It requires exposure to multiple fields, practice to build employability skills, and experience with communication and collaboration. When the American Historical Association convened focus groups of Ph. Likewise, findings from the Strategic National Arts Alumni Project SNAAP survey, which is administered to more than , arts alumni nationally, indicates that students are receiving unparalleled training in art techniques but arts training is also encouraging experimentation, creativity, critical thinking, and problem solving.

Recent alumni who responded to the SNAAP survey articulated many ways that this approach to arts training assists them in their work lives and contributes to their health and well-being, their relationships with others, their ability to collaborate and provide constructive criticism, and their ability to creatively solve problems. Arts graduates often see themselves as leaders at work and in their communities. Strategic National Arts Alumni Project, , p.

Hiring patterns also lend support to the idea that employers value a broadly based education. A study by LinkedIn revealed that the growth of employees with undergraduate degrees outside of science and engineering who entered the technology sector between and exceeded computer science and engineering majors by 10 percent Ma, Today, about 10 percent of graduates with majors other than science and engineering are going into the technology sector, including about one in seven of those who graduate from the top 20 colleges and universities in the United States Ma, In summary, the skills, knowledge, and abilities that employers want are consistent with the goals of many institutions of higher education.

Chapter 6 presents evidence that certain integrative approaches are associated with student outcomes that are consistent with these shared learning goals, including higher-order thinking, content mastery of complex concepts, enhanced communication and teamwork skills, and increased motivation and enjoyment of learning. On some measures, polls of what students want from higher education correspond with employers' desires. According to an online survey of college students—all of whom were ages 18 to 29 and within a year of obtaining a degree, or in the case of 2-year college students, within a year of obtaining a degree or transferring to a 4-year college—more than four in five students say that doing well in their college studies and getting a good job are very important to them personally giving the goals a rating of 8, 9, or 10 on a scale from 0 to Students also know that they need knowledge and skills beyond those of a specific field or major to achieve success, with 63 percent indicating that both field-specific knowledge and a broad range of skills are important.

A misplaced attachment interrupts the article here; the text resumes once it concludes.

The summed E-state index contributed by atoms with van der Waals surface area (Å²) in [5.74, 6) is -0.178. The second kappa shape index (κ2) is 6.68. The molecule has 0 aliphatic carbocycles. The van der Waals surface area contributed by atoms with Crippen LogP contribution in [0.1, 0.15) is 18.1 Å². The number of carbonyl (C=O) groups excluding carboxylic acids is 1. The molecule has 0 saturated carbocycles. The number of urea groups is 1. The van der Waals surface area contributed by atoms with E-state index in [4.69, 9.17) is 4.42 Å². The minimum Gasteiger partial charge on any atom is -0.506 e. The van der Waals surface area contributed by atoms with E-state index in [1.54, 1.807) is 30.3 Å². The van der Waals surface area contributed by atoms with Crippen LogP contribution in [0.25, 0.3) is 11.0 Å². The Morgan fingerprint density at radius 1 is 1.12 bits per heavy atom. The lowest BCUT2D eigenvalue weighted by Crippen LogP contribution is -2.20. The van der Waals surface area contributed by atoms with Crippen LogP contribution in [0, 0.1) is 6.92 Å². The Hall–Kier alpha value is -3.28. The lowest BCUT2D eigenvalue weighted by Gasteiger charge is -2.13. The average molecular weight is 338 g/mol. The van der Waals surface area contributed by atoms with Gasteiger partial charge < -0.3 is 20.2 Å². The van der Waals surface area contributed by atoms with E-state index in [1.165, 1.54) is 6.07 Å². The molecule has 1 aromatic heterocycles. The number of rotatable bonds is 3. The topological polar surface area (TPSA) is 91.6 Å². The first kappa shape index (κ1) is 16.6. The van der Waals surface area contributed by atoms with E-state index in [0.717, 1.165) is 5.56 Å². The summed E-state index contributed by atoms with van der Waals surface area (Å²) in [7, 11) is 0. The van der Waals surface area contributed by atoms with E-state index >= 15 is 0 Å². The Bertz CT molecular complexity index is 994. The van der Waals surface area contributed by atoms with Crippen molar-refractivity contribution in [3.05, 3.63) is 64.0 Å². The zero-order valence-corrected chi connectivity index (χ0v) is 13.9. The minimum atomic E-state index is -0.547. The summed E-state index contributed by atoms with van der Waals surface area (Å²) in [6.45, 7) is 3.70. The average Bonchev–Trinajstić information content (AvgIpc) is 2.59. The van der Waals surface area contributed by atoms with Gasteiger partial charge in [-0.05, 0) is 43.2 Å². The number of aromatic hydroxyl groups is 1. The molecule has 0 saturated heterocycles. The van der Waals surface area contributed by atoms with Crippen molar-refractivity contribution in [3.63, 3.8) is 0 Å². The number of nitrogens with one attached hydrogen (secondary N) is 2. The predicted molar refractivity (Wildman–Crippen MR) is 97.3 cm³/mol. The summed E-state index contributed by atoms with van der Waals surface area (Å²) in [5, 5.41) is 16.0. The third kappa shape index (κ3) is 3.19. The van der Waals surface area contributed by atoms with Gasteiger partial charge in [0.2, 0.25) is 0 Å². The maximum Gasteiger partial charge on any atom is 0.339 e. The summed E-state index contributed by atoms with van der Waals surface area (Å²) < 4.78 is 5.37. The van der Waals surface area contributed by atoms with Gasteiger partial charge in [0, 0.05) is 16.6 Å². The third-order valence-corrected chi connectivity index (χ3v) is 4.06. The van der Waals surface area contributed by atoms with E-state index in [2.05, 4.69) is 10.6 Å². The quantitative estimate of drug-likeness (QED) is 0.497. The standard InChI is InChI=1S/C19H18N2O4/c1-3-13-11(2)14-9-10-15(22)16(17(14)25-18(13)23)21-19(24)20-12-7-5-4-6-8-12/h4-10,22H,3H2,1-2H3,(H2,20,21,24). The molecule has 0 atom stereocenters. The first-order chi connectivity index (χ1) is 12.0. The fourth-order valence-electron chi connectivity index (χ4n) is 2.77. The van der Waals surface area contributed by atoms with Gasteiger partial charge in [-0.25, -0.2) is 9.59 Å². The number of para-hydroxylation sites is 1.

Further, 84 percent of students say that thinking creatively is an important or very important skill to learn in college, and 92 percent say that a career that allows them to be creative is important The Teagle Foundation, On other measures, however, college students are notably out of sync with employers. Surveys demonstrate that university administrators and students feel confident that higher education is preparing graduates for the workplace, while most employers do not.

However, only 14 percent of Americans strongly agree that college graduates are well prepared for success in the workplace, and barely 1 in 10 business leaders strongly agrees that college graduates have the skills and competencies that their workplaces need. The interest of college students in a broadly based education is reflected in the courses they are taking. Department of Education, Another indication of growing interest in integrative education is the growing number of health humanities programs. From to , the number of health humanities programs more than quadrupled, increasing from 14 to 57, with another 5 known programs currently in development.

Increased enrollments in undergraduate public health programs, many of which pursue liberal arts outcomes, reveal a similar interest Leider et al. An approach to higher education that favors increasing specialization may not be well suited to today's challenges. When well-engineered technologies fail, for example, the root cause is often failures of empathy and imagination, not flaws in technical design see Box Conversely, the most successful products tend to marry mastery of technical design with functional or aesthetic insights about what people find useful, desirable, and beautiful.

In a world being transformed by technology, innovation is a key to economic success. As a recent report from the National Endowment for the Arts, , p. The growth of global manufacturing competition has pressured companies to distinguish themselves on features other than price, volume, speed, and quality. In some industries, particularly in steel, cotton, tobacco, coal, and electronics, companies outside of the U. The ability to innovate has become a major differentiator, with industrial design as one of the key means by which companies are innovating today.